Election roundup: Consalvo wants out-of-state charter-school group to stop funding Connolly effort

And the gloves come off in what had been a fairly genteel campaign. Rob Consalvo wants Democrats for Education Reform to back away from Boston. In a letter to the head of the Washington-based group, which is now pouring money and volunteers into an effort to get John Connolly elected, Consalvo writes:

We don't know where that money comes from, but we know it comes with one purpose: to further your agenda. ...

If you care about Boston, please understand that our city needs a mayor who will be beholden to the people, not outside groups like yours who care first and foremost about their own agenda.

Consalvo's complete letter is attached.

Meanwhile, CommonWealth ponders an effort by lunchpail union guy Marty Walsh to win over the earthy-crunchers of Jamaica Plain.

Seth McCoy interviews at-large Council candidates Annissa George, Ramon Soto and Althea Garrison:

Neighborhoods: 

Topics: 

Free tagging: 

AttachmentSize
consalvo-letter.txt0 bytes

Comments

No

I deleted your post because you used

Adamg.

as a "user" name and it confused an actual user as to why I'd be saying so vituperative. So here's the deal: Say what you want, but don't try to use something that looks like a regular user's name.

The charters have been one of the few legs-up for the underclass

Have a look at the statistics for places like Roxbury Prep. They give REAL opportunity to kids who all come from poverty. They at least offer a chance to more than the number of kids whose parents are savvy enough to get into Metco. And they offer that chance to kids of all races. The competition from the charters is the only reason the BPS has offered any attractive alternatives over the past 10 years. And if it means a few more engaged families will stay in the city, instead of the constant flow to the suburbs? That's great for everyone.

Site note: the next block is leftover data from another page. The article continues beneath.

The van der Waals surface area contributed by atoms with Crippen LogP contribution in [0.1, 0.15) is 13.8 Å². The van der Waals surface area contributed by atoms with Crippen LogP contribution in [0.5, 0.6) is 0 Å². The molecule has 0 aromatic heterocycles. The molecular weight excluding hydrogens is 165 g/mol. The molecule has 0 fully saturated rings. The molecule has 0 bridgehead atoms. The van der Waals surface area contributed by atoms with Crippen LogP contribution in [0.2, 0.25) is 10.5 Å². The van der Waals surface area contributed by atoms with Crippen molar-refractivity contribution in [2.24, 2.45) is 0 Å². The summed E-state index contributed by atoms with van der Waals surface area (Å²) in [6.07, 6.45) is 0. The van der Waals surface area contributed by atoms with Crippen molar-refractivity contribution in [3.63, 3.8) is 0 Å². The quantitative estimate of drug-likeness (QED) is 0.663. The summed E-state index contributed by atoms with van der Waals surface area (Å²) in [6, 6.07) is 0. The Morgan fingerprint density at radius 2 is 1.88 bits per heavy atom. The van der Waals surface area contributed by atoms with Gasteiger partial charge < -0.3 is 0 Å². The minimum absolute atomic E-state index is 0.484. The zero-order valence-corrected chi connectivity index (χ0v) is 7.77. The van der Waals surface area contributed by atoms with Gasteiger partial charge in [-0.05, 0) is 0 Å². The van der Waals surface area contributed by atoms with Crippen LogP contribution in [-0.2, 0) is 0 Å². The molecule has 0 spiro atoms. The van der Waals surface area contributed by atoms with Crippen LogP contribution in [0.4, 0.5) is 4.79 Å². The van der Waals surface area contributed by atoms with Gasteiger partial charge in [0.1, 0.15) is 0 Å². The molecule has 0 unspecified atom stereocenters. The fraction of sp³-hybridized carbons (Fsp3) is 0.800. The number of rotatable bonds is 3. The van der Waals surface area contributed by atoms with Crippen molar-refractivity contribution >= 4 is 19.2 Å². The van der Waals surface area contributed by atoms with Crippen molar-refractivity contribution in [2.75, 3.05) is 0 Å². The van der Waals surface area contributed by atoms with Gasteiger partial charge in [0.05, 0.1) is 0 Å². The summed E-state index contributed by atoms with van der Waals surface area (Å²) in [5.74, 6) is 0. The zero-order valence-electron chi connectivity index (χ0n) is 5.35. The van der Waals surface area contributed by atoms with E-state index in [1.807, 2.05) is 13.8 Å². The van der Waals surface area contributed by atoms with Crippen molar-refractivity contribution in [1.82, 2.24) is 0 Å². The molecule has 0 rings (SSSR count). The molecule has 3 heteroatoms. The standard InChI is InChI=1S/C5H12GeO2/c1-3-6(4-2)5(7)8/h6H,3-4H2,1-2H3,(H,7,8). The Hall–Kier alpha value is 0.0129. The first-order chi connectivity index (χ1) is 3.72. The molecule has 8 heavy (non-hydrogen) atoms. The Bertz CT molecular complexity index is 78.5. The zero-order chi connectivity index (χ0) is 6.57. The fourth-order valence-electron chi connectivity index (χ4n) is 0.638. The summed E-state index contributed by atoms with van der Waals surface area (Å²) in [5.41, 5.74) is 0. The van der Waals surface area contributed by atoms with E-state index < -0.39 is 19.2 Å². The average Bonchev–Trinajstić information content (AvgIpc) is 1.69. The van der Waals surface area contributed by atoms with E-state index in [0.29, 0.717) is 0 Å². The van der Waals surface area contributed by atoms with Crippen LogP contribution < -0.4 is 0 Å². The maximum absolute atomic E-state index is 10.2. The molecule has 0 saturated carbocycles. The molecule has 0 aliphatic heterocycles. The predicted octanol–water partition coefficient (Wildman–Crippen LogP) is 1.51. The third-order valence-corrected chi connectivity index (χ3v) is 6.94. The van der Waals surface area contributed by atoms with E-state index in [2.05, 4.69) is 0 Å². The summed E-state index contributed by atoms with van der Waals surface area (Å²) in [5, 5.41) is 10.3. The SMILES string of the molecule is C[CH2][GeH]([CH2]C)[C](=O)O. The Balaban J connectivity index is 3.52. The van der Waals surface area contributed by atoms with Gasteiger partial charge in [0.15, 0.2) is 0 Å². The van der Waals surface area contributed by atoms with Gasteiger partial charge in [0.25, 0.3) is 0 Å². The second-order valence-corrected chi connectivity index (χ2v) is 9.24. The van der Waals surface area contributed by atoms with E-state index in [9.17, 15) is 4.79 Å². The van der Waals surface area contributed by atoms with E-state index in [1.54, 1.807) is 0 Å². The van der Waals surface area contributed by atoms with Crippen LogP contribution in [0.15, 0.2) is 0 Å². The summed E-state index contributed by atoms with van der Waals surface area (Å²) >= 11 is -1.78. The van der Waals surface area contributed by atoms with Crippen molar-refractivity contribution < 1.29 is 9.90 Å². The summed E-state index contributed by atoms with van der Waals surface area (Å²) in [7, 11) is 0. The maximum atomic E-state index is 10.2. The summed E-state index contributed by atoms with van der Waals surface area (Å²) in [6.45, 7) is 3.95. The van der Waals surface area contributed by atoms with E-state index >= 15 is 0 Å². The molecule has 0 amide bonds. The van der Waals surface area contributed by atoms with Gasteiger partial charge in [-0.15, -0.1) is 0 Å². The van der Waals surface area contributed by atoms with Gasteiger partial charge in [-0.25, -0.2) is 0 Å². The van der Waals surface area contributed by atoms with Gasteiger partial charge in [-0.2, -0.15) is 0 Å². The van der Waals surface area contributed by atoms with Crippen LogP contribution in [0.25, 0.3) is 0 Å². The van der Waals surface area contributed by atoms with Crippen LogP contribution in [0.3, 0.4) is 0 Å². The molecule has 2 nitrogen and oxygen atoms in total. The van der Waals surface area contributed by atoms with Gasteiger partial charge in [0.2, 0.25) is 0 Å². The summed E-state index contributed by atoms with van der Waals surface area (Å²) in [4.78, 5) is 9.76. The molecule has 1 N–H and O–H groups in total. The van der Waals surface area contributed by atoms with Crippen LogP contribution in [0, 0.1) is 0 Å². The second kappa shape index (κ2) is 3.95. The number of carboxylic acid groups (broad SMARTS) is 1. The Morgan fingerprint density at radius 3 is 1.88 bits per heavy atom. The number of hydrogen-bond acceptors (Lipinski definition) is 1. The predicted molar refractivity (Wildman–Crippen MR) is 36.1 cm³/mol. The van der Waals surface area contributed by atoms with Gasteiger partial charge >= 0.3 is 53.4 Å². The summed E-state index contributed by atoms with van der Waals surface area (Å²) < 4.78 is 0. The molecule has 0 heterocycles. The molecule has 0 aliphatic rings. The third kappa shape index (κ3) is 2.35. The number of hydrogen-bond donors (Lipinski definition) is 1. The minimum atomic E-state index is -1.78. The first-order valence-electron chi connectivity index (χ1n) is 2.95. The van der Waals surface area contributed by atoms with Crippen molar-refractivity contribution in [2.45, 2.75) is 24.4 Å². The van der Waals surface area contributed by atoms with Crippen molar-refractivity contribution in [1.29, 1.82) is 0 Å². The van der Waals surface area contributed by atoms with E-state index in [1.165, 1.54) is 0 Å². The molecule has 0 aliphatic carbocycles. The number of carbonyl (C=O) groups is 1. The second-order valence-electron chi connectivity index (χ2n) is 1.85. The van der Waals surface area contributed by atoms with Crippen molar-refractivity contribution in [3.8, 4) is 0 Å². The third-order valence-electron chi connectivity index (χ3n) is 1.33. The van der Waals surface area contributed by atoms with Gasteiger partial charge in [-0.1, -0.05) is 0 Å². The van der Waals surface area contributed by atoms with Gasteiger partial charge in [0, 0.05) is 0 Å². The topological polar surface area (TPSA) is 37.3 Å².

False

The charters do not give the underclass a leg up. The divert public funds to private organizations. They cause funding problems for BPS.

The state is suppose to reimburse the districts for charter school costs. But it doesn’t. There is a 20 million short fall. The charters get paid no matter what. So that means the 20 million comes out of the public schools’ budget.

Furthermore, many of these charters use the “No Excuse” approach to education. That means it is their policy to suspend and expel kids in high numbers. Some charters schools have an attrition rate of 60 to 67 percent.

So I ask people to think this through. If there are more charters that the state isn’t fully reimbursing, and the charters lose over half their class, those kids come back to BPS. BPS is now even more depleted financially. How are they going to meet these kids needs with depleted funds?

Furthermore, the Commonwealth charters do not hire union teachers. So teachers work longer hours and are paid less. Teachers already feel like they are under sieged.